For those who are serving in the military, there is a 100% certainty that you will depart the service at some point. With that in mind, the million-dollar question becomes, “When should I start my military transition?”
In this article, we will tell you exactly when you should start.
The idea of starting military transition earlier in one’s career rather than later has been a familiar theme in research over the past 10 years. This is one of the reasons why the program of record—TAP—is now available two years prior to separation or retirement.
But this simple concept of starting it earlier in one’s career feels more mechanical than it does transformative. Simply starting the same program earlier does not change the fact that the program lacks individual specificity. So, in the absence of individual specificity with TAP, PreVeteran would like to offer you some specifics that will help you succeed in your post-military career.
Foundational to the specifics we are about to discuss are two PreVeteran tenets that underpin our entire ecosystem.
- Self-transformation—Within the active component, you represent <1% of the U.S. population (decreasing YoY) so you need to transform to find more happiness and success in the general public. Those who make the self-transformation succeed. Those who don’t will struggle more in the private sector because they’ll try to apply some lessons learned in the military that aren’t a good fit in post-military life.
- Alignment to the private sector—The private sector has different needs and wants than the military ecosystem you’ve become accustomed to. The more you know about the private sector’s needs and wants, the better you can adapt to this new environment—which translates to higher success rates.
Begin your Military Transition Planning 1-3 years Before Your Anticipated Separation or Retirement
Why? Simple—two reasons. First, at 1-3 years prior, you are in a sweet spot where you are close enough that there is a real need to get you prepared for this big life change. Second, the self-transformation and alignment to the private sector I wrote about in the previous paragraph are not academic exercises—they are significant, required changes you need to make to be successful after the military. And these changes take time.
OK, now you might be asking, “How exactly do I do this—I’m busy!”
Good question. The simple answer is that you’ll need to carve time out of your busy life to prioritize preparations for your post-military success. And to help you visualize how to carve that time out for critical professional development—like preparation for military transition—we’d like to introduce you to our PreVeteran Learning Curve Model.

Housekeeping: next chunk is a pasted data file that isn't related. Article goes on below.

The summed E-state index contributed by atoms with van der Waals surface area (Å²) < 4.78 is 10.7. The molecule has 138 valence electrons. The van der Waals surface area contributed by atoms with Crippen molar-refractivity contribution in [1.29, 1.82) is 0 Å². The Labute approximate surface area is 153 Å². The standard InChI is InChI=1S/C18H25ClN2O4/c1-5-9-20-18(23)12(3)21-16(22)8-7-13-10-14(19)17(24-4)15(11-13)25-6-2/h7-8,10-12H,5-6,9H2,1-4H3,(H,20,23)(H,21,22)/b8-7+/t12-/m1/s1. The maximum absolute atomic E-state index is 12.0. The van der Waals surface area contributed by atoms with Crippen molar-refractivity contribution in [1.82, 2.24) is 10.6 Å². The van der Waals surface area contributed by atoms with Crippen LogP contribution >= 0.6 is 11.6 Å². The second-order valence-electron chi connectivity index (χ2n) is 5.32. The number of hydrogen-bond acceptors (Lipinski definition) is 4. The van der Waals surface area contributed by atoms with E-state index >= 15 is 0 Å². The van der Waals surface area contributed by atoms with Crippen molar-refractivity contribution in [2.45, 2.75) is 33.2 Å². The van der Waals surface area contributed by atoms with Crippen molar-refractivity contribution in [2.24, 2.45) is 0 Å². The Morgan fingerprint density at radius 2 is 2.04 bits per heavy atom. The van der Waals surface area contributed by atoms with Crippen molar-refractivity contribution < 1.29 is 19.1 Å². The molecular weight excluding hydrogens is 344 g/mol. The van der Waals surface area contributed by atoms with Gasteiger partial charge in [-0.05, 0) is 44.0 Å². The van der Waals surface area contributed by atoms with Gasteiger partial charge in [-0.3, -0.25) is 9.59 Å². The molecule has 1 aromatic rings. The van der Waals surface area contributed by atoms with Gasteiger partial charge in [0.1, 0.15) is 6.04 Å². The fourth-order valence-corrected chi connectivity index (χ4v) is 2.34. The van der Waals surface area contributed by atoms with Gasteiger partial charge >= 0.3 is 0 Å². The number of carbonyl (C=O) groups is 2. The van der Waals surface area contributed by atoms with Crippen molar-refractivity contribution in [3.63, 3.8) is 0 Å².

Here is how the model works. On the left side you can see the learning curve. If you’re not familiar with what a learning curve is, it is when you have a job to learn and you devote time, energy, and resources to gain proficiency to master that job. Practically speaking, in this phase you’ll have very little free time because you will be busy focusing on learning how to perform your job proficiently. Your military job is important because your first responsibility is to the taxpayer.
At some point, however—and this is where the learning curve subsides—you no longer have to devote the same level of time, energy, and resources to perform that job proficiently.
It’s during this “steady state” 1-3 years before your anticipated separation or retirement is precisely that you should begin your military transition planning. This is in stark contrast to the existing TAP model, which has you attempt to transition during the last six months of your military career when you have too much to do and too little time to make the change.
That answers the when, now let’s talk a bit about the how.
PreVeteran Courses Provide You a Proven Roadmap
I’ve talked to hundreds of transitioning service members and they all have one thing in common. They think they can cobble together a transition model that will guarantee them success when they leave the military.
However, when I ask them about the details of their model that guarantees success, they typically fall back on the anecdotal suggestions they’ve heard from countless veteran advocates—leverage a network, find a mentor, and do informational interviews.
Anecdotes and unguided individual action simply won’t get it done. They are too general and will have you spinning your wheels and getting nowhere. You need specifics.
PreVeteran has specifics. If you are one of the 90%+ who want to be employees post-military, we’ve just launched our Employment Prep Course on our website. This course specifically will help you begin your self-transformation and alignment to the private sector and get you well down the road to post-military employment success.